Together with the troop transports, essential to sustain overseas armies, hundreds of merchant ships were tasked with carrying weapons, ammunition, food and, especially, fuel, indispensable to keep armored troops moving.
This sector was the hardest hit by the loss of the ships stranded out of the Mediterranean at the start of the conflict: those units were the best ones available to the Merchant Marine, so the burden of transporting war cargo fell on fifty-plus year old “tubs”, which had to ply war routes, often with dramatic results.
M/v Carlo Del Greco torpedoed by the submarine Upright on December 13 1941.
Some help to this traffic came from new constructions, motor vessels that were excellently built but frighteningly few; yet more help came from quite a few merchant ships captured from the French in November 1942; we are also duty-bound to mention that roughly fifty German merchant ships, left in the Mediterranean at the start of the war, fought the convoy war side by side with the Italian ships, also taking heavy losses.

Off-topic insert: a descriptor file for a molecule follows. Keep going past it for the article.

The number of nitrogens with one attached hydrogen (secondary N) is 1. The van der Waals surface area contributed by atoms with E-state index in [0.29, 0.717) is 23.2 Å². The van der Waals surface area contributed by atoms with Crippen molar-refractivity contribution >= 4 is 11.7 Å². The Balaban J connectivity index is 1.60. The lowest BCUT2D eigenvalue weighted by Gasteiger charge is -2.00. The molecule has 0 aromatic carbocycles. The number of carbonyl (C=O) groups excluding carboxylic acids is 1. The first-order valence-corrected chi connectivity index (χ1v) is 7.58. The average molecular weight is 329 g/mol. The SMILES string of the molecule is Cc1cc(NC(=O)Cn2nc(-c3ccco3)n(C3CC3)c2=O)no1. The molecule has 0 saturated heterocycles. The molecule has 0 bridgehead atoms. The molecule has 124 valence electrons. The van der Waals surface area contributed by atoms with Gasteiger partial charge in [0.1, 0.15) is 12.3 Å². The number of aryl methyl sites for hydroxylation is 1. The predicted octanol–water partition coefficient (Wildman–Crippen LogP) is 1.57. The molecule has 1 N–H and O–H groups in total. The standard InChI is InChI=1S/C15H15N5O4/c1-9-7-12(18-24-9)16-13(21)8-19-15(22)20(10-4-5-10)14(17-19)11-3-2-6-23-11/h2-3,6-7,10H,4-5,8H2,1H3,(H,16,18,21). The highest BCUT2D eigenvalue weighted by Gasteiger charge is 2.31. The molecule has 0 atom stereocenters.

In spite of severe crises, such as the one in the Fall of 1941, the merchant ships succeeded in carrying most of the cargo they had loaded in Italian ports.
We should recall that the ships’ crews were military on requisitioned ships, but not on the others and, as a rule, the seamen did not try to get out of facing the risks of wartime steaming, such as mines, surface warship attacks, torpedoing by submarines and the torpedo bombers’ swift and deadly night-time raids.
Even in port, the living was far from easy: African ports were hellish, both because of the climate and the constant air raids; domestic ports, especially Naples and Palermo, were in the RAF’s sights throughout the war.
Translated from Italian by Sebastian De Angelis